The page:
and applause. der firmly, ponderously, as though he would press me through the d door mat, and in a hoarse voice he says,
* Now then, governor, I shink you want ed New Fangle Villa?!!
The whole scene is changed, save that the original and the Italian boy are stills plainly in my presence, I am in an omni... quel
THE CRITIC'S CONFESSION,
And what faults my sinful carping, (for 1
think it now a sin.) Managed to fish out so deftly from the sim
ple in thy chin.
BY SACKVILLE DULCINORR.
I have often thought, my darling, I was And thy mouth !—I know is parlous in wholly fancy-free,
this fearful time of drouth, Even when my heart was fluttering, fut. E'en to think of such a well-spring as that tering fondly over thee, **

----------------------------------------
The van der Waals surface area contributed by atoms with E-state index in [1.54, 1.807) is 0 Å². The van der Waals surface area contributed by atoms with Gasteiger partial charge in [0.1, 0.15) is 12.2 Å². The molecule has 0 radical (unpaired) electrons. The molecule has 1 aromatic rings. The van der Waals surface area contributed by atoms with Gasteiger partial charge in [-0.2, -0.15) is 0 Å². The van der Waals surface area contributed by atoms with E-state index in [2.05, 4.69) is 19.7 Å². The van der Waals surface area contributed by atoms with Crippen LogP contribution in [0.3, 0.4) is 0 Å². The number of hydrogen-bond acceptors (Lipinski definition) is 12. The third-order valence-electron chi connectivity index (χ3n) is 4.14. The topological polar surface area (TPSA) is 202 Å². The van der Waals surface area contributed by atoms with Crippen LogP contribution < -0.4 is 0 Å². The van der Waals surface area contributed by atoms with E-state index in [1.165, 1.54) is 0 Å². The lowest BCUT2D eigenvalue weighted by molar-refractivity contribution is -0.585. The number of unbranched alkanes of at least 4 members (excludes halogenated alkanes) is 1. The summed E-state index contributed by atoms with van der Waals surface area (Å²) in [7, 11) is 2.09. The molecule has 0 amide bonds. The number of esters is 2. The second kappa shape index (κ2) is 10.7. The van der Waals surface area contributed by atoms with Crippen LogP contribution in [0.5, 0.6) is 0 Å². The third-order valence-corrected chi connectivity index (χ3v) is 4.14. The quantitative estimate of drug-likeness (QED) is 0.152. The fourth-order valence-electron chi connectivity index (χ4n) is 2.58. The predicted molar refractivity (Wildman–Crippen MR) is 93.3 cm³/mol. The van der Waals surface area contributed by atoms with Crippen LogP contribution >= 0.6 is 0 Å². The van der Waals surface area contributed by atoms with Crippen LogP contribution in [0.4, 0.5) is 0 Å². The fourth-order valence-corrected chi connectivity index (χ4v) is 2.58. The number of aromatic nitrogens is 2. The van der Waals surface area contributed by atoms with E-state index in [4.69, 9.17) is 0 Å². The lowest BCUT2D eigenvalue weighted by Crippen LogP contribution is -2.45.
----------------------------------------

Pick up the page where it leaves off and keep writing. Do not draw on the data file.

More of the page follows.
fount of joy-tly mouth, I have fancied I could leave thee calmly But wouldet thou believe it darling; my as I saw thee first,
conceited thought would march That thy fetters were buat cobwebs, and O'er those lips of maddening ruby and like cobwebs conld be burst.
comment upon their arch.
Like some botanist I've scanned thee with
Every feature, every motion, every feeling, . a magnifying glass,
thought or word, And have put thee, Margarita, into such and such a elass.
Every thing pertaining to thee, that I'd I have thought that I could wear thee gayly I had studied, classed and labelled, till I
known, or seen or heard, in my button hole,
thought that I had done Wear thee lightly on my bosom, but not
With the subject, and I marked thee stu "heavy on my soul."